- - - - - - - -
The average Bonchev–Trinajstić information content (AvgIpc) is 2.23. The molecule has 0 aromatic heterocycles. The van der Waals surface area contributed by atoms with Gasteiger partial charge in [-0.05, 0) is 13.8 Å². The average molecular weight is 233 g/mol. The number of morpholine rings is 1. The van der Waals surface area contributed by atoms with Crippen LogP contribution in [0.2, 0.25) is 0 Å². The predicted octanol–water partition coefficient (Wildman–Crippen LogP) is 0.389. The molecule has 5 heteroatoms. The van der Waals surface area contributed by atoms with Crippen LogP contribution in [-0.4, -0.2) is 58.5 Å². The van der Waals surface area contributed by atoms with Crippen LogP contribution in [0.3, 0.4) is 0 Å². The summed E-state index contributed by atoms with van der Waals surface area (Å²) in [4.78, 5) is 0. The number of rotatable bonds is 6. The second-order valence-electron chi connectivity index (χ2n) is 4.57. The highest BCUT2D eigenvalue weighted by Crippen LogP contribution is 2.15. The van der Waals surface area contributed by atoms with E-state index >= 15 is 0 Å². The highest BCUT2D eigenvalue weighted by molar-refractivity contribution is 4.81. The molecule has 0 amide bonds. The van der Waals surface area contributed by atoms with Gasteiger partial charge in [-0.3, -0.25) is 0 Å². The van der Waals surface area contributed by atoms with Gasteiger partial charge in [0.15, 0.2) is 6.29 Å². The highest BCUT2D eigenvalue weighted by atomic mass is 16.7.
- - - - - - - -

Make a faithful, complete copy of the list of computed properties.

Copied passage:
The average Bonchev–Trinajstić information content (AvgIpc) is 2.23. The molecule has 0 aromatic heterocycles. The van der Waals surface area contributed by atoms with Gasteiger partial charge in [-0.05, 0) is 13.8 Å². The average molecular weight is 233 g/mol. The number of morpholine rings is 1. The van der Waals surface area contributed by atoms with Crippen LogP contribution in [0.2, 0.25) is 0 Å². The predicted octanol–water partition coefficient (Wildman–Crippen LogP) is 0.389. The molecule has 5 heteroatoms. The van der Waals surface area contributed by atoms with Crippen LogP contribution in [-0.4, -0.2) is 58.5 Å². The van der Waals surface area contributed by atoms with Crippen LogP contribution in [0.3, 0.4) is 0 Å². The summed E-state index contributed by atoms with van der Waals surface area (Å²) in [4.78, 5) is 0. The number of rotatable bonds is 6. The second-order valence-electron chi connectivity index (χ2n) is 4.57. The highest BCUT2D eigenvalue weighted by Crippen LogP contribution is 2.15. The van der Waals surface area contributed by atoms with E-state index >= 15 is 0 Å². The highest BCUT2D eigenvalue weighted by molar-refractivity contribution is 4.81. The molecule has 0 amide bonds. The van der Waals surface area contributed by atoms with Gasteiger partial charge in [-0.3, -0.25) is 0 Å². The van der Waals surface area contributed by atoms with Gasteiger partial charge in [0.15, 0.2) is 6.29 Å². The highest BCUT2D eigenvalue weighted by atomic mass is 16.7.